A day in the life of a janitor

A day in the life of a janitor

by Kate Paulman

Twenty-eight toilets in a dorm, five days per week. That’s 140 toilets per week, 560 per month, 5,600 per year. And that’s not counting the summer.

Welcome to the not-so-glamorous life of a Simpson custodian. They start each day 15 minutes earlier than any student has to go to class and don’t quit until 4:30 p.m.

Besides regular maintenance and cleaning of the bathrooms and hallways, college custodians have to deal with a unique set of obstacles.

“Someone did something in the shower,” custodian Bonnie Johnson said. “They didn’t barf or pee or throw food in there. Some of the guys had told me there was a mess in there. Do I have to say it?”

A student had defecated in the shower at Barker Hall where Johnson works.

Students told Johnson to leave the mess in shower because they didn’t want her to have to clean it up, she said.

“I went in there and said, ‘Oh,’ put on gloves and just cleaned it up,” Johnson said. “I just figured that if it was me I would appreciate someone helping me.”

The Barker incident was about six months ago and Johnson said nothing like that has happened since.

While the men’s dorm sounds like a gross place, the women’s can be just as bad.

“Sometimes girls will get a little careless and leave pads in the showers,” custodian Tina Edwards said. “It’s like they just take them off, drop it on the floor and forget about it.”

Besides surprises in the showers, Edwards also has to deal with clogged toilets in Kresge Hall.

“There’ll be tampons that get flushed down the toilet and clog them up,” Edwards said.

Like Johnson, Edwards chooses to just “pitch in do it” when it comes to messes.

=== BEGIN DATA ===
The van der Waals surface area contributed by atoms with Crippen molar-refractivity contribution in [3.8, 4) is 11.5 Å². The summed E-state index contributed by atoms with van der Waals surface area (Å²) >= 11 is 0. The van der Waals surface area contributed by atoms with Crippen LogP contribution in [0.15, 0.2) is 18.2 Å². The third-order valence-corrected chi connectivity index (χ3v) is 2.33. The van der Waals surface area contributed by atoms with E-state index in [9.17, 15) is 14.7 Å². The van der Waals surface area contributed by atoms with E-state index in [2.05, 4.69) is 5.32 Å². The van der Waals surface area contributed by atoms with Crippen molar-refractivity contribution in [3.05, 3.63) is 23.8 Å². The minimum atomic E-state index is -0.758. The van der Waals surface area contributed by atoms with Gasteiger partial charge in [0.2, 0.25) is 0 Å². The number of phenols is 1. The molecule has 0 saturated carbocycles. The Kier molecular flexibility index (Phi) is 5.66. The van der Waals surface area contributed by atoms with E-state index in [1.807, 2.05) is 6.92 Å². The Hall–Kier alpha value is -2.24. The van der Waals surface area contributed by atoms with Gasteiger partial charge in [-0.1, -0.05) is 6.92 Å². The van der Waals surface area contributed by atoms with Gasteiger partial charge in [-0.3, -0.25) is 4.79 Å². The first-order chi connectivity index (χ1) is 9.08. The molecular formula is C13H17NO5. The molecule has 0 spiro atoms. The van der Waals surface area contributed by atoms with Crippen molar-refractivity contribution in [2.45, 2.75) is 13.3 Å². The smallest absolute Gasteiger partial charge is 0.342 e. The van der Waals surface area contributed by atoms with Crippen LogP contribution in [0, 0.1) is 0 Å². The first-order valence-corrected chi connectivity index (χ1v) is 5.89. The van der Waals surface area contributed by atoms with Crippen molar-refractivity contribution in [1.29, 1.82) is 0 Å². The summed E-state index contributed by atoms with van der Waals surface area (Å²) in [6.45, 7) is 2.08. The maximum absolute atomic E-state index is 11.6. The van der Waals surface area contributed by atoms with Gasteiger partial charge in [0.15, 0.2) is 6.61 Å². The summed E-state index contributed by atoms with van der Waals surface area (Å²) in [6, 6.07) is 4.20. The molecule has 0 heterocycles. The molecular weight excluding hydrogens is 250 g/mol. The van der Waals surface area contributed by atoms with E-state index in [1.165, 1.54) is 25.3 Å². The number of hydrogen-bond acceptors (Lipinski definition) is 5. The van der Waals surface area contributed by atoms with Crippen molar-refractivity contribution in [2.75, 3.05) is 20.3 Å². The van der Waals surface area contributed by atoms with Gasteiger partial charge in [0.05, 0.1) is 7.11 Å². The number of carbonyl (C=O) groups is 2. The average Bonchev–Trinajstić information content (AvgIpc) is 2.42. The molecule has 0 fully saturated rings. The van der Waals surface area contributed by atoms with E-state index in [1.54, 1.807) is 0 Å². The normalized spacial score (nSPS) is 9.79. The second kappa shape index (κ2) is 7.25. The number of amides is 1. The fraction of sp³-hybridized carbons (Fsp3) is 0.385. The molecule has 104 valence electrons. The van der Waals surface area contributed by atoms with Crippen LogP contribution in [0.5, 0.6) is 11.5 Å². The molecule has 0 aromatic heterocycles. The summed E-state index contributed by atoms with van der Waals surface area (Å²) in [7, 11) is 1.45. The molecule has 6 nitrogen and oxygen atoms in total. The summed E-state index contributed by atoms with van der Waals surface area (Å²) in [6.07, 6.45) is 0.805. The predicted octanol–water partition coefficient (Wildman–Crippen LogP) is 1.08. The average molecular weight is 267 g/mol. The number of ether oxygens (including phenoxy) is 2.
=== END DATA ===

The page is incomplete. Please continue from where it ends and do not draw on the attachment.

“Usually I just take a plunger and try to get it out myself,” Edwards said.

“If I can do it myself I just do it. That makes it a lot easier and faster.”

Despite disgusting occurrences, both Edwards and Johnson feel that the students do the best they can to help out.

“Yeah, sometimes they throw toilet paper on the floor and I think that they could pick that up themselves,” Edwards said. “But the bathrooms are looking pretty good.”

Barker residents are especially polite to Johnson, she said.

“They all say hi to me when they see me in the hallways,” Johnson said. “One boy calls me ‘Ma’am’ all the time. I tell him that he can call me Bonnie and he says, ‘Yes ma’am.’ If they like you the boys try to help you out. We all get along pretty good over there. I love working at Barker.”

Johnson has been working at Barker for about a year, but before that she worked at what she calls Mildred’s House, otherwise known as College Hall.

“I call it that and everybody looks at me like, ‘What?,'” Johnson said. “I don’t believe in that haunting though. I tell everybody that’s why I stopped working there; because she wouldn’t come out and talk to me.”

Besides picking up after college students, Edwards also has two children at home.

“My kids are lazy,” Edwards said. “It’s hard to get them motivated because they’re not getting paid to clean. At least I get paid for it here.”